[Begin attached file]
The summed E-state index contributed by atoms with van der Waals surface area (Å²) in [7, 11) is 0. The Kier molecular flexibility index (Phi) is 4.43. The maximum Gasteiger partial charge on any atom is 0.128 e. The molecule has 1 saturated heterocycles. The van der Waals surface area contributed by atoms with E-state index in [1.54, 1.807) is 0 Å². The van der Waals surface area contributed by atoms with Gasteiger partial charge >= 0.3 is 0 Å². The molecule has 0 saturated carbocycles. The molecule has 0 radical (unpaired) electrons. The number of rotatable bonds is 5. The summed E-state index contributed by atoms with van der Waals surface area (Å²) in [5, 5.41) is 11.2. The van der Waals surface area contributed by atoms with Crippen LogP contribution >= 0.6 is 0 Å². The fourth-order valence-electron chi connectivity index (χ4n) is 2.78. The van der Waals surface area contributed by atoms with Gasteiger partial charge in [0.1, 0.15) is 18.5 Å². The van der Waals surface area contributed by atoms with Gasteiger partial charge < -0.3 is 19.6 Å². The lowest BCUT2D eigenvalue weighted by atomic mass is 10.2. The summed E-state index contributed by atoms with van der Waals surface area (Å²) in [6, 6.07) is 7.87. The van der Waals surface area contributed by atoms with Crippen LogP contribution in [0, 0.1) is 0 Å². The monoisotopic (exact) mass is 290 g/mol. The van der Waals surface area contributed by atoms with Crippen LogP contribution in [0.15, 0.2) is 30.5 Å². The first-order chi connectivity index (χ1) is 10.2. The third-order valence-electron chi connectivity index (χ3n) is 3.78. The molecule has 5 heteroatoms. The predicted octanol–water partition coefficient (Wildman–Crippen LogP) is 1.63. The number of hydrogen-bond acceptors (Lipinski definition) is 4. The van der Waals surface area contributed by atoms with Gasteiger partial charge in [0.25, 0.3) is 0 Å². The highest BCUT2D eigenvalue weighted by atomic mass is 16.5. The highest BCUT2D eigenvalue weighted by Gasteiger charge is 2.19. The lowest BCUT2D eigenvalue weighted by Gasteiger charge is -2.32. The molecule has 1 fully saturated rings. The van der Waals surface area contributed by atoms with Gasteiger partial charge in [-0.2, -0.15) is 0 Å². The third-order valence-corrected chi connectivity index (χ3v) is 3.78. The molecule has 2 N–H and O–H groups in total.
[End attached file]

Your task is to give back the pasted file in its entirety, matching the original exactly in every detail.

The summed E-state index contributed by atoms with van der Waals surface area (Å²) in [7, 11) is 0. The Kier molecular flexibility index (Phi) is 4.43. The maximum Gasteiger partial charge on any atom is 0.128 e. The molecule has 1 saturated heterocycles. The van der Waals surface area contributed by atoms with E-state index in [1.54, 1.807) is 0 Å². The van der Waals surface area contributed by atoms with Gasteiger partial charge >= 0.3 is 0 Å². The molecule has 0 saturated carbocycles. The molecule has 0 radical (unpaired) electrons. The number of rotatable bonds is 5. The summed E-state index contributed by atoms with van der Waals surface area (Å²) in [5, 5.41) is 11.2. The van der Waals surface area contributed by atoms with Crippen LogP contribution >= 0.6 is 0 Å². The fourth-order valence-electron chi connectivity index (χ4n) is 2.78. The van der Waals surface area contributed by atoms with Gasteiger partial charge in [0.1, 0.15) is 18.5 Å². The van der Waals surface area contributed by atoms with Gasteiger partial charge < -0.3 is 19.6 Å². The lowest BCUT2D eigenvalue weighted by atomic mass is 10.2. The summed E-state index contributed by atoms with van der Waals surface area (Å²) in [6, 6.07) is 7.87. The van der Waals surface area contributed by atoms with Crippen LogP contribution in [0, 0.1) is 0 Å². The monoisotopic (exact) mass is 290 g/mol. The van der Waals surface area contributed by atoms with Crippen LogP contribution in [0.15, 0.2) is 30.5 Å². The first-order chi connectivity index (χ1) is 10.2. The third-order valence-electron chi connectivity index (χ3n) is 3.78. The molecule has 5 heteroatoms. The predicted octanol–water partition coefficient (Wildman–Crippen LogP) is 1.63. The number of hydrogen-bond acceptors (Lipinski definition) is 4. The van der Waals surface area contributed by atoms with Gasteiger partial charge in [0.25, 0.3) is 0 Å². The highest BCUT2D eigenvalue weighted by atomic mass is 16.5. The highest BCUT2D eigenvalue weighted by Gasteiger charge is 2.19. The lowest BCUT2D eigenvalue weighted by Gasteiger charge is -2.32. The molecule has 1 fully saturated rings. The van der Waals surface area contributed by atoms with Gasteiger partial charge in [-0.2, -0.15) is 0 Å². The third-order valence-corrected chi connectivity index (χ3v) is 3.78. The molecule has 2 N–H and O–H groups in total.